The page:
If you’re one of the many workers or managers currently on a hybrid work model, you’d know that while it can take some adjusting to, it can really have its perks. You get the best of both worlds — working from both a professional and social setting and from the comfort of your own space, which you can design entirely on your own.
While many of us are now well-acquainted with hybrid work models, if you or any of the workers you lead are still struggling to adapt to it, you might want to familiarise yourself with these four working ‘personas’, identified in Forbes article 4 Different Working Personas—And How Hybrid Work Can Empower Them All.
They are; introverts, extroverts, visual processors and asynchronous workers. In the article, Nathan Rawlins, Chief Marketing Officer at visual collaboration suite Lucid, says hybrid work models give a new ‘voice’ to all four types of worker persona — but advises leaders to stay on top of how their hybrid model is working for employees.
“Employers will need to accept that ensuring effective workplace collaboration and productivity cannot just be a one-time or one-location occurrence; it needs to be an ongoing and fluid process,” says Rawlins. “Business leaders must help people connect no matter when or where they’re working — or risk losing talent.”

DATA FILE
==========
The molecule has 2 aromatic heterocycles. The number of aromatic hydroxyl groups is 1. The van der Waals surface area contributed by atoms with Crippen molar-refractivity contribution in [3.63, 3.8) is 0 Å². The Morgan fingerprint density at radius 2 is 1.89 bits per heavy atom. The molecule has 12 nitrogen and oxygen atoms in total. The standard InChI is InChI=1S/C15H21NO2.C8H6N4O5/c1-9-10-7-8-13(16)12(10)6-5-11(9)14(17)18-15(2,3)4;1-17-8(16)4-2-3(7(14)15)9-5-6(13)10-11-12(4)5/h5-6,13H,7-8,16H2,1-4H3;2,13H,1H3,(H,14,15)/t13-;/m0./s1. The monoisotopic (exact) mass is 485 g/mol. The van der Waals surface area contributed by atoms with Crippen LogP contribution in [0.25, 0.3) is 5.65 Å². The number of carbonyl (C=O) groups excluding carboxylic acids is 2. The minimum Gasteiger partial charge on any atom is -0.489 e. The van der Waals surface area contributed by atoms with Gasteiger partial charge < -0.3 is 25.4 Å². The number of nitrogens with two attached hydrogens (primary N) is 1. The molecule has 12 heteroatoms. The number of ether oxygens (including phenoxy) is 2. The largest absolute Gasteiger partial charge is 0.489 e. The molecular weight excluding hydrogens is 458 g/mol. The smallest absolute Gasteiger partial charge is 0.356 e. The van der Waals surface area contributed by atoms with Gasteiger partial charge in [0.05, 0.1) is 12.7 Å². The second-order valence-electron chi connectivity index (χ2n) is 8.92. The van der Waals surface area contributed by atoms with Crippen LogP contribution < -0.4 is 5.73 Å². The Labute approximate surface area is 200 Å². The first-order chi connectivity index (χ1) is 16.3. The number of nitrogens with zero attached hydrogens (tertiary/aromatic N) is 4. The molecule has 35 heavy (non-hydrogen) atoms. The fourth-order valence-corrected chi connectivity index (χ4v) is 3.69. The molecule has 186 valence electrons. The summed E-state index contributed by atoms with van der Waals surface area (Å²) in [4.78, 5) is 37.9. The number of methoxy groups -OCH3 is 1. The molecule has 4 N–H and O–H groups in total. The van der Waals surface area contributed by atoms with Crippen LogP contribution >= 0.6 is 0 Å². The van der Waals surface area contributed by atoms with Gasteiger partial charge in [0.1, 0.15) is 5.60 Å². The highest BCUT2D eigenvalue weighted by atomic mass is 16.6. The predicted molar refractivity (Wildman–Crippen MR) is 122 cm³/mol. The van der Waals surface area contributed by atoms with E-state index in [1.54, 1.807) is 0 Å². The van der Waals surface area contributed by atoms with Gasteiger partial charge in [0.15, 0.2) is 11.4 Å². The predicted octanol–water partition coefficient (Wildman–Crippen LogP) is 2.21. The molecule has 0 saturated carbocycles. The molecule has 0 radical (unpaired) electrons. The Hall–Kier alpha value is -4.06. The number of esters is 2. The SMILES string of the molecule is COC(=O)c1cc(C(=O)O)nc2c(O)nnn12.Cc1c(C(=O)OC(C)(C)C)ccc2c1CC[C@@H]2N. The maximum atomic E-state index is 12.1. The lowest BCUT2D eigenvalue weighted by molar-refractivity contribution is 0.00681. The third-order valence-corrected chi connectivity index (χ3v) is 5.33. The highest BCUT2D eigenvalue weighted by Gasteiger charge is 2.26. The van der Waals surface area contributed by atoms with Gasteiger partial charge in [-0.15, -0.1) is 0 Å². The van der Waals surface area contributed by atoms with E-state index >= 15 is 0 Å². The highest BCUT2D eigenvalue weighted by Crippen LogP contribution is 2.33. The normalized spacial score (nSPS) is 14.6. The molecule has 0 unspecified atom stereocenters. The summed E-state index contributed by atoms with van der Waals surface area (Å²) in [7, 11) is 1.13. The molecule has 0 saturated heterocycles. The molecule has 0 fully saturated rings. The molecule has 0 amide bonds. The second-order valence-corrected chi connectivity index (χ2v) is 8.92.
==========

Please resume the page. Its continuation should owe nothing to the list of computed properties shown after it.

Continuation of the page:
So, what what do you need to know about these four working ‘personas’?
Introverts don’t need too much of an explanation — they’re shy, reticent, and prefer their own space. While they might thrive in remote work opportunities, particularly where they finally have a ‘voice’ in virtual group meetings without having to literally speak up, know that hybrid work gives them the balance of both remote and in-person.
The opposite of introverts, extroverts are outgoing and socially confident. Though they may have struggled working solely from home, again, know that hybrid models allow them the best of both worlds.
Like how their name suggests, visual processors are those who need to see their thoughts to process them. When they’re in the office, they’ll seek our meeting rooms with whiteboards in them to sketch out their ideas. When working from home, they can use online canvas tools to show their thought processes and share them with others.
Finally, asynchronous workers are those who need a lot of flexibility in their schedules — for instance, working parents. These workers might need to take off in the middle of the day, but then will work early mornings or late evening hours. It’s important they’re able to contribute to team projects without missing out.